EU’s risky reliance on critical Chinese metals | Business | Economic and financial news from a German perspective | DW

As the EU works to cut off its energy supplies from Russia, the bloc is also heavily dependent on China for industrial metals and rare earths the bloc needs for wind turbines, electric vehicles , solar cells and semiconductors.

Given the increased speed of digitalization and the energy transition, the demand for these raw materials is set to increase further, but mining is only concentrated in a handful of regions in the world.

This means that in the future, China could cause a big headache for the European Union. The Asian country exports many raw materials essential to the industries of the future. On top of that, China plays a pivotal role not only in mining, but also in material processing, says Siyamend Al Barazi of the German Mineral Resources Agency (DERA).

The production of batteries for electric vehicles requires a lot of cobalt and other raw materials that the EU must import

China’s de facto monopoly

The European Union’s dependence on metal imports is between 75% and 100% depending on the metal. Of the 30 raw materials that the EU classifies as critical, 19 are mainly imported from China. The list includes magnesium, rare earths and bismuth for which China holds a de facto monopoly, providing up to 98% of the supplies needed in the EU.

This dependence may even increase in the future. The EU estimates that cobalt demand alone will increase fivefold by 2030. Lithium demand is expected to grow 18 times by 2030 and 60 times by 2050 thanks to the bloc’s electric mobility campaign.

Political power

In 2010, some analysts said China was using its commodity monopoly to exert political pressure when Beijing restricted the export of rare earths, seeing prices jump. This decision was then reviewed by the World Trade Organization and China had to reverse its export cuts.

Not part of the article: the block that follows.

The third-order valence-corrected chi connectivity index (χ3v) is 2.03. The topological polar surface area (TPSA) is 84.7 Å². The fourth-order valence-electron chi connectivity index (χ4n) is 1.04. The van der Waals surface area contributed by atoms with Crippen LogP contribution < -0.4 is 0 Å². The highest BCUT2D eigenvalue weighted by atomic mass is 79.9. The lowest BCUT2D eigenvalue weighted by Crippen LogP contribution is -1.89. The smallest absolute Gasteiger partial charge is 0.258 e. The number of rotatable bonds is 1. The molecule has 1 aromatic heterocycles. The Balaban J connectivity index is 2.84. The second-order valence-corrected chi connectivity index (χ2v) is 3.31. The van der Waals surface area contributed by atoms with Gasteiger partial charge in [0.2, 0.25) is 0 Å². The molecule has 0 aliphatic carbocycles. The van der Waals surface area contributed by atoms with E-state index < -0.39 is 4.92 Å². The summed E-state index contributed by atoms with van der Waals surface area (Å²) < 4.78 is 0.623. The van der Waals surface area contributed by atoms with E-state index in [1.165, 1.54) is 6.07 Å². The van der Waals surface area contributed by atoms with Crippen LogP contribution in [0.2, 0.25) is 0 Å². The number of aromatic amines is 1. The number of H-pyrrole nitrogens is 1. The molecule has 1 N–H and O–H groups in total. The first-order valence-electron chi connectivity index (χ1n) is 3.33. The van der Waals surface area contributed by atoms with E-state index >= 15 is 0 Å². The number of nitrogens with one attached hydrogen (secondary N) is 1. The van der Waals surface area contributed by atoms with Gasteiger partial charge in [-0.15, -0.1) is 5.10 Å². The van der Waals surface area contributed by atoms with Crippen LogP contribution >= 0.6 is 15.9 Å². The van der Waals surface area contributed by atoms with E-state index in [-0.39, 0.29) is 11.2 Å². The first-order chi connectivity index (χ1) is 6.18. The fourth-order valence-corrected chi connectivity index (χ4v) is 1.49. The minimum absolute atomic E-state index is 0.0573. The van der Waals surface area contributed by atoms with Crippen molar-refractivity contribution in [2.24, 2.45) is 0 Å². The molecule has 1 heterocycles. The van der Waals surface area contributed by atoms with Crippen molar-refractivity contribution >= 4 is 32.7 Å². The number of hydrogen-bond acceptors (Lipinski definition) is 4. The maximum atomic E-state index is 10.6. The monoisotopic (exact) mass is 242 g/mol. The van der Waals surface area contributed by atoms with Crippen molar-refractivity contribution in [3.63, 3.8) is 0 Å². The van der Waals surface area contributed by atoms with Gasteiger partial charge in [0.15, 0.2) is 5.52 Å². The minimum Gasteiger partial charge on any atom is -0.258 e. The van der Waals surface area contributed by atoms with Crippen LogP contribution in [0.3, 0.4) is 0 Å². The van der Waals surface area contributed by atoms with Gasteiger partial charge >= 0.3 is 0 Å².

“Europeans, including Germans, have gained greater trust in China, which is ready to play by the rules,” said Raimund Bleischwitz of the Leibniz Center for Tropical Marine Research.

However, there is no guarantee that European demand will be fully covered in the future. A March report from the German business daily Handelsblatt said experts from China’s Ministry of Industry and Information Technology discussed in January 2021 whether to stop the export of rare earths to the United States.

Europe should not be surprised if China reduces its commodity exports. In its latest five-year plan, Beijing made it clear that exports would be reduced to meet growing domestic demand.

China hopes to become climate neutral by 2060 and needs more critical raw materials for itself. In a strategic move, China has already secured vital imports from Africa and elsewhere through large-scale investments and long-term contracts.

Instead of exporting raw materials, China aims to become a global technology leader in key industries.

Excavator loads rare earth truck at Lianyungang Port

There is always a danger that China will suddenly reduce its rare earth exports

Germany at an impasse

Germany has been trying for years to diversify its imports of raw materials. Rare earths are now imported not only from China, but also from Brazil. In 2010, she established the German Mineral Resources Agency, which continuously monitors the availability of resources around the world.

“It’s been 10 years since we’ve been reporting greater market concentration,” said DERA’s Al Barazi.